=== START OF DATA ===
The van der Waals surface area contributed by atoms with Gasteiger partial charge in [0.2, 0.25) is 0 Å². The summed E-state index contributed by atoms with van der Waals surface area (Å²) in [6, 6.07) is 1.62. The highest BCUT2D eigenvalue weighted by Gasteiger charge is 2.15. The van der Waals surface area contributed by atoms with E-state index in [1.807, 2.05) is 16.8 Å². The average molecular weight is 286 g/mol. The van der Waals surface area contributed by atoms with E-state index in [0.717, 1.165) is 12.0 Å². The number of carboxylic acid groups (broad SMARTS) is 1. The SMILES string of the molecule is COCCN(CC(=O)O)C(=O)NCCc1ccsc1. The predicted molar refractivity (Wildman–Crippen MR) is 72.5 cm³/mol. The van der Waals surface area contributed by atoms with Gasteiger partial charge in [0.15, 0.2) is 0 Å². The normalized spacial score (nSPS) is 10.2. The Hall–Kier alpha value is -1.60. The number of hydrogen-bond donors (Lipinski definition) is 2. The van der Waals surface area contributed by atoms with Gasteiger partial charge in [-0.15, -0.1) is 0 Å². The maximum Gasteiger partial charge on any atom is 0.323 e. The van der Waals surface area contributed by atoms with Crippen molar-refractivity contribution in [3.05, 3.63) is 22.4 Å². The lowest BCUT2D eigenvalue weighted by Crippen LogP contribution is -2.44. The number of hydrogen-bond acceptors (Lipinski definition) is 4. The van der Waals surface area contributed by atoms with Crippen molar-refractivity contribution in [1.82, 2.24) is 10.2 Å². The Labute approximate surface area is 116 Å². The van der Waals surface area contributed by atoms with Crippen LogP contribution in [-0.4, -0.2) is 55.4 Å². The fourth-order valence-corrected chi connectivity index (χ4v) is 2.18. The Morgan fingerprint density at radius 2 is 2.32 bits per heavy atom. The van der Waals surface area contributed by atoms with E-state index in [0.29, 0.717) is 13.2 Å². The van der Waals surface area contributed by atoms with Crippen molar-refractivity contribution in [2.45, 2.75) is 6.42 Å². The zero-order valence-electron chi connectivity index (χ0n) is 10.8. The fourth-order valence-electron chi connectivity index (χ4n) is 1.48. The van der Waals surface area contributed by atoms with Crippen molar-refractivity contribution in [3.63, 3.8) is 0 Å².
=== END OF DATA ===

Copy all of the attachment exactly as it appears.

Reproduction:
The van der Waals surface area contributed by atoms with Gasteiger partial charge in [0.2, 0.25) is 0 Å². The summed E-state index contributed by atoms with van der Waals surface area (Å²) in [6, 6.07) is 1.62. The highest BCUT2D eigenvalue weighted by Gasteiger charge is 2.15. The van der Waals surface area contributed by atoms with E-state index in [1.807, 2.05) is 16.8 Å². The average molecular weight is 286 g/mol. The van der Waals surface area contributed by atoms with E-state index in [0.717, 1.165) is 12.0 Å². The number of carboxylic acid groups (broad SMARTS) is 1. The SMILES string of the molecule is COCCN(CC(=O)O)C(=O)NCCc1ccsc1. The predicted molar refractivity (Wildman–Crippen MR) is 72.5 cm³/mol. The van der Waals surface area contributed by atoms with Gasteiger partial charge in [0.15, 0.2) is 0 Å². The normalized spacial score (nSPS) is 10.2. The Hall–Kier alpha value is -1.60. The number of hydrogen-bond donors (Lipinski definition) is 2. The van der Waals surface area contributed by atoms with Gasteiger partial charge in [-0.15, -0.1) is 0 Å². The maximum Gasteiger partial charge on any atom is 0.323 e. The van der Waals surface area contributed by atoms with Crippen molar-refractivity contribution in [3.05, 3.63) is 22.4 Å². The lowest BCUT2D eigenvalue weighted by Crippen LogP contribution is -2.44. The number of hydrogen-bond acceptors (Lipinski definition) is 4. The van der Waals surface area contributed by atoms with Crippen molar-refractivity contribution in [1.82, 2.24) is 10.2 Å². The Labute approximate surface area is 116 Å². The van der Waals surface area contributed by atoms with Crippen LogP contribution in [-0.4, -0.2) is 55.4 Å². The fourth-order valence-corrected chi connectivity index (χ4v) is 2.18. The Morgan fingerprint density at radius 2 is 2.32 bits per heavy atom. The van der Waals surface area contributed by atoms with E-state index in [0.29, 0.717) is 13.2 Å². The van der Waals surface area contributed by atoms with Crippen molar-refractivity contribution in [2.45, 2.75) is 6.42 Å². The zero-order valence-electron chi connectivity index (χ0n) is 10.8. The fourth-order valence-electron chi connectivity index (χ4n) is 1.48. The van der Waals surface area contributed by atoms with Crippen molar-refractivity contribution in [3.63, 3.8) is 0 Å².